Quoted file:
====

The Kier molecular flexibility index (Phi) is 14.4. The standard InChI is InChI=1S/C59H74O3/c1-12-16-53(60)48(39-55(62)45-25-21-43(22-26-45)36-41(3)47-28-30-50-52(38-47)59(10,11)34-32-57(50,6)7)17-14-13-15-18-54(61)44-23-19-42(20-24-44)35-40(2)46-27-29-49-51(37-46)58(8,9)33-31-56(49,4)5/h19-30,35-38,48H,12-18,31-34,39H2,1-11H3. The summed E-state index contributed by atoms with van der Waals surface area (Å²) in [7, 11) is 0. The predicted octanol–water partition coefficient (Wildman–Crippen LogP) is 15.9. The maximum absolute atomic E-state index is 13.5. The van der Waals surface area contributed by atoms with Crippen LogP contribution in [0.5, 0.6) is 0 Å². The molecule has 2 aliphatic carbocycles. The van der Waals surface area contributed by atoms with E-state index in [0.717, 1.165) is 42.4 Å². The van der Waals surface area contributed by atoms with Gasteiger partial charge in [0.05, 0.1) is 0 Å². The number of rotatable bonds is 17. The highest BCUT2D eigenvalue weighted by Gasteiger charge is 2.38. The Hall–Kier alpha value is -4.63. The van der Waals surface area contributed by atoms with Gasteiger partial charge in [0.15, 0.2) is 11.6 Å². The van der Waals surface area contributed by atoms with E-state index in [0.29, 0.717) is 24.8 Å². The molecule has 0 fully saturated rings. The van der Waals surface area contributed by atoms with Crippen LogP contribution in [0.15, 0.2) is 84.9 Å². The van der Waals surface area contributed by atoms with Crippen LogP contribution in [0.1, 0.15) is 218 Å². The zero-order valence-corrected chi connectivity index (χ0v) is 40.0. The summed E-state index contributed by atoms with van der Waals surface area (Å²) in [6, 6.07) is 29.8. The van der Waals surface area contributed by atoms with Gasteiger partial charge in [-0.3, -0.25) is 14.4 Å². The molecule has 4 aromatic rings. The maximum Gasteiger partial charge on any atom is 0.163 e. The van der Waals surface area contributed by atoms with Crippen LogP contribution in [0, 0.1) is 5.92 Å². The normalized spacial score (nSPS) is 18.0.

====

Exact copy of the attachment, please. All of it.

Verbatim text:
The Kier molecular flexibility index (Phi) is 14.4. The standard InChI is InChI=1S/C59H74O3/c1-12-16-53(60)48(39-55(62)45-25-21-43(22-26-45)36-41(3)47-28-30-50-52(38-47)59(10,11)34-32-57(50,6)7)17-14-13-15-18-54(61)44-23-19-42(20-24-44)35-40(2)46-27-29-49-51(37-46)58(8,9)33-31-56(49,4)5/h19-30,35-38,48H,12-18,31-34,39H2,1-11H3. The summed E-state index contributed by atoms with van der Waals surface area (Å²) in [7, 11) is 0. The predicted octanol–water partition coefficient (Wildman–Crippen LogP) is 15.9. The maximum absolute atomic E-state index is 13.5. The van der Waals surface area contributed by atoms with Crippen LogP contribution in [0.5, 0.6) is 0 Å². The molecule has 2 aliphatic carbocycles. The van der Waals surface area contributed by atoms with E-state index in [0.717, 1.165) is 42.4 Å². The van der Waals surface area contributed by atoms with Gasteiger partial charge in [0.05, 0.1) is 0 Å². The number of rotatable bonds is 17. The highest BCUT2D eigenvalue weighted by Gasteiger charge is 2.38. The Hall–Kier alpha value is -4.63. The van der Waals surface area contributed by atoms with Gasteiger partial charge in [0.15, 0.2) is 11.6 Å². The van der Waals surface area contributed by atoms with E-state index in [0.29, 0.717) is 24.8 Å². The molecule has 0 fully saturated rings. The van der Waals surface area contributed by atoms with Crippen LogP contribution in [0.15, 0.2) is 84.9 Å². The van der Waals surface area contributed by atoms with Crippen LogP contribution in [0.1, 0.15) is 218 Å². The zero-order valence-corrected chi connectivity index (χ0v) is 40.0. The summed E-state index contributed by atoms with van der Waals surface area (Å²) in [6, 6.07) is 29.8. The van der Waals surface area contributed by atoms with Gasteiger partial charge in [-0.3, -0.25) is 14.4 Å². The molecule has 4 aromatic rings. The maximum Gasteiger partial charge on any atom is 0.163 e. The van der Waals surface area contributed by atoms with Crippen LogP contribution in [0, 0.1) is 5.92 Å². The normalized spacial score (nSPS) is 18.0.